I have my doubts that LivePerson's databases were breached as claimed. The unauthorized use of LivePerson's copyrighted code is also questionable but plausible. "Presumably to" weasel words alert! And "reverse engineer" is a valid legal means of deriving trade secrets, but should have been covered in the agreement specifically. It can also be hard to prove reverse engineering as a defense if one has access to said secrets. "Appears" twice mentioned in claims is also a weasel word.

    I think most of the implementation was using javascript. Javascript which runs in the web browser in the context of the website but hosted by other servers. Something called cross-site scripting which used to be considered a security issue. Web browsers have little to no sandboxing of javascript coming from the site's domain or other domains referenced from the site's domain. It is trivial to mess with javascript in a browser session when your javascript is executing in the same session. If LivePerson's trade secrets are represented by this javascript then there is essentially no protection of the trade secret. While the javascript itself may be protected by copyright the methods it embodies are not. Patent protection is better suited for that situation. Trade secrets rely upon confidentiality agreements prior to revealing them. But if the trade secret is being revealed to any web browser visiting the clients' sites, then confidentiality is questionable.

    I know precedents in other cases went the other way for trade secrets in similar circumstances. I wonder if the court understood the technology well enough to make the decision. Or, did LivePerson's lawyers put on a good show while 24/7's dropped the ball.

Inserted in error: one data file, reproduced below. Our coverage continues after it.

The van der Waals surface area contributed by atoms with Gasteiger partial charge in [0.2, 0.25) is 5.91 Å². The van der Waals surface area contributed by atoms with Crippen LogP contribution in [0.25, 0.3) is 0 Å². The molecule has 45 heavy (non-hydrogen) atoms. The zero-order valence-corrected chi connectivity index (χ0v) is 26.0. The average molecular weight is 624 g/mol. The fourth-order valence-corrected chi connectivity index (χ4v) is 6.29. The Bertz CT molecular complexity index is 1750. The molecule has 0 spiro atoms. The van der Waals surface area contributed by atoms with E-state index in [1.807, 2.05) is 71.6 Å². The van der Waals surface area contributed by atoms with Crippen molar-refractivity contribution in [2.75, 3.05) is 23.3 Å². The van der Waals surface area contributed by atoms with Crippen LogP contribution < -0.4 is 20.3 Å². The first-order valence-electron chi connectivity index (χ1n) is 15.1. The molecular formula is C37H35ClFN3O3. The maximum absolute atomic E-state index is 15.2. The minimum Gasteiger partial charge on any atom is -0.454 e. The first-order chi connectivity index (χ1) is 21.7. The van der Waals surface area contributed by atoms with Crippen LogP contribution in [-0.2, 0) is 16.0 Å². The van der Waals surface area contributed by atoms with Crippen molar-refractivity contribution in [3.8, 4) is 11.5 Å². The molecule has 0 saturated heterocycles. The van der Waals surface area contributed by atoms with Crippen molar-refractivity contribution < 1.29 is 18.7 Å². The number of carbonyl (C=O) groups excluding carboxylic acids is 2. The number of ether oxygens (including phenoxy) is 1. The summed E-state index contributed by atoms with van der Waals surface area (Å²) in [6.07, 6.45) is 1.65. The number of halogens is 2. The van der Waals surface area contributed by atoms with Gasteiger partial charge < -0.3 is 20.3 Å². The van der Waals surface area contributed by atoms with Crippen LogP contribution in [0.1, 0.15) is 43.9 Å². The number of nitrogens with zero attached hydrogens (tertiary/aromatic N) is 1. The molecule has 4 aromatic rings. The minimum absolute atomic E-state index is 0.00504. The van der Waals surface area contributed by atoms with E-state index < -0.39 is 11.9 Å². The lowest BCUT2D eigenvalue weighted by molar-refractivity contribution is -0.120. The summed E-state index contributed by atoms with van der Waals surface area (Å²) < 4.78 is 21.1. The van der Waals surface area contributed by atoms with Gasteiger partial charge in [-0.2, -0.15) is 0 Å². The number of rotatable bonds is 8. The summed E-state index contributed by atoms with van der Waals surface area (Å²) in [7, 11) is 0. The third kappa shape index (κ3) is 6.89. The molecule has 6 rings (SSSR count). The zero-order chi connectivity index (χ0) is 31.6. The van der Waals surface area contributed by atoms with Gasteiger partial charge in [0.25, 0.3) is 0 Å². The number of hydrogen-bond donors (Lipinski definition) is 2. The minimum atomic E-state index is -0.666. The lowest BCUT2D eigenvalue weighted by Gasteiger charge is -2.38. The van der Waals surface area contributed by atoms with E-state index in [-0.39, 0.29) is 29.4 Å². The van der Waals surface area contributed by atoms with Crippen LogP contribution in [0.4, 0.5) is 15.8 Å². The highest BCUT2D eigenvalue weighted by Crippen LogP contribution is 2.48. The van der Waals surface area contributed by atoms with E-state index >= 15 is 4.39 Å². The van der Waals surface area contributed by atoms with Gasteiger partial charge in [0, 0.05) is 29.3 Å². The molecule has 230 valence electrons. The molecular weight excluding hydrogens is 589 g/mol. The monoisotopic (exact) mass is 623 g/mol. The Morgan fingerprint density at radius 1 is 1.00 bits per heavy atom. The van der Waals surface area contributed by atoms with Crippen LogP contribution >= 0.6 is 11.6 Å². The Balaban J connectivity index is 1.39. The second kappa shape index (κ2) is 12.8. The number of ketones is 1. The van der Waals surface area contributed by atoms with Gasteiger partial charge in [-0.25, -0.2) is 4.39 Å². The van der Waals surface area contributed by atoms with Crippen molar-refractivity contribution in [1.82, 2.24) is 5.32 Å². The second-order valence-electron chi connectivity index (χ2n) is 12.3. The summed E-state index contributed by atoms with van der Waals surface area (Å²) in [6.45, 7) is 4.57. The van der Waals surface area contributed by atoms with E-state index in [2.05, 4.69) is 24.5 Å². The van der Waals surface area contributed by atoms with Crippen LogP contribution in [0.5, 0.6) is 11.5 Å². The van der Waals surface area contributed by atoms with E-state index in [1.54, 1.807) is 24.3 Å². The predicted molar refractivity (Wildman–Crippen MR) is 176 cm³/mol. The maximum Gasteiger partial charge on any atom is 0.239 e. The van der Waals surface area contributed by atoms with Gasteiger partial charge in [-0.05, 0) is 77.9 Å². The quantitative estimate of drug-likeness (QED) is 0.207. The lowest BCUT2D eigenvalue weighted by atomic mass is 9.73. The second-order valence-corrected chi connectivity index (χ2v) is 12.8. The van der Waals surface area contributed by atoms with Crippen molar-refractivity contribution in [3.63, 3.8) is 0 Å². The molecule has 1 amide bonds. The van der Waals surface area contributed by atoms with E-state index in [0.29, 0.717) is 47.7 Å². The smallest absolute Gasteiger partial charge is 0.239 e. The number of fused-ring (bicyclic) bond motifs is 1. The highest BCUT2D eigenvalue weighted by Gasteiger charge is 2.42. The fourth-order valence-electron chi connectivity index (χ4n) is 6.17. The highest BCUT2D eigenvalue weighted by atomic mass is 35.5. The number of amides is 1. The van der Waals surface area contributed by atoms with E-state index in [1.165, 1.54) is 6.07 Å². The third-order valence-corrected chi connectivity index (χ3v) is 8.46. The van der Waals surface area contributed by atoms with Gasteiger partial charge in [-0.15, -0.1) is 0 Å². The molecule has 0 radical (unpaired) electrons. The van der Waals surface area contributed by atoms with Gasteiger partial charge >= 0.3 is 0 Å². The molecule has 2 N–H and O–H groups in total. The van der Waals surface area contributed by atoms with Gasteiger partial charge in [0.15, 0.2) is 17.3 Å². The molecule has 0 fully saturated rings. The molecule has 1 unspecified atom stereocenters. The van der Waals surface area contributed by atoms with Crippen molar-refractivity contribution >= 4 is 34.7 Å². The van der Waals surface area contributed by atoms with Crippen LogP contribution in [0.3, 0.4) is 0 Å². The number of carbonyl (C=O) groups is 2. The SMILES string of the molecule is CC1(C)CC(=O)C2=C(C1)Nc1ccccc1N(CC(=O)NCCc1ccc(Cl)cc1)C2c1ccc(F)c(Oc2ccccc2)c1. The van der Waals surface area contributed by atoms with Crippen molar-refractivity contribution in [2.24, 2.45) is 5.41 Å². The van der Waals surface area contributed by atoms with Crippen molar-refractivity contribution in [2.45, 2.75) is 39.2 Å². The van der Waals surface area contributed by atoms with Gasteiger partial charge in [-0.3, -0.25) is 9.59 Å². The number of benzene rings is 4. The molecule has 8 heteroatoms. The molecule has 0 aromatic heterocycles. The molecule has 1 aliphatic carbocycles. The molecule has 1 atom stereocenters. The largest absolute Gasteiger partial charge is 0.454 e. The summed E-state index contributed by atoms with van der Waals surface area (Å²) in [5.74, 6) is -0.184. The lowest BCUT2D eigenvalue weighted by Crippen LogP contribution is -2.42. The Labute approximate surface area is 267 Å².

1. Nifty Silver badge

      Re: Smoke and mirrors

      Maybe a whistleblower helped the case along. Some day a book will be written on a set of court outcomes like this, anything short of a book couldn't plumb such a complex topic.

  5. skeptical i


    Not sure why 24]7 went to all the hassle of [allegedly] reverse-engineering LivePerson, isn't Eliza in the public domain by now?

    1. W.S.Gosset Silver badge

      Re: Eliza?

      They initially hired Amanfrommars and were so horribly scarred by the experience they decided to become criminals instead.

  6. ITMA Bronze badge

    Call that "support"?

    "LivePerson provides online engagement technology, which takes the form of chatbots that corporate clients add to their websites to field questions, gather interaction data, and reduce customer support costs."

    Sorry.... Well actually no I'm not sorry. It really pisses me off when outfits think a chatbot or any other sort of automated non-human "entity" is a substitute for a real live person.

    Particularly when you try to get through to a person and all you get it that F**KING BOT!!!

    If I want to "talk" to a non-human about a techinal or other issue, I'll talk to my cat. He's a billion more likely to respond with something useful.

    1. W.S.Gosset Silver badge

      Re: Call that "support"?

      "Have you tried turning it off and on again?"

      1. ITMA Bronze badge

        Re: Call that "support"?

        Have you felt my cat's claws? LOL

        Anyone who has would not even dare such an utterance as "Have you trie....."

    2. Tromos

      Re: Call that "support"?

      "LivePerson provides online engagement technology, which takes the form of chatbots that corporate clients add to their websites to field questions, gather interaction data, and reduce customer support costs."

      Or, to be more precise, just trim 'er support costs' off the end.

      1. ITMA Bronze badge

        Re: Call that "support"?

        "Or, to be more precise, just trim 'er support costs' off the end."

        Well that would definitely account for the utterly dire support on Premiun accounts (the one you pay for).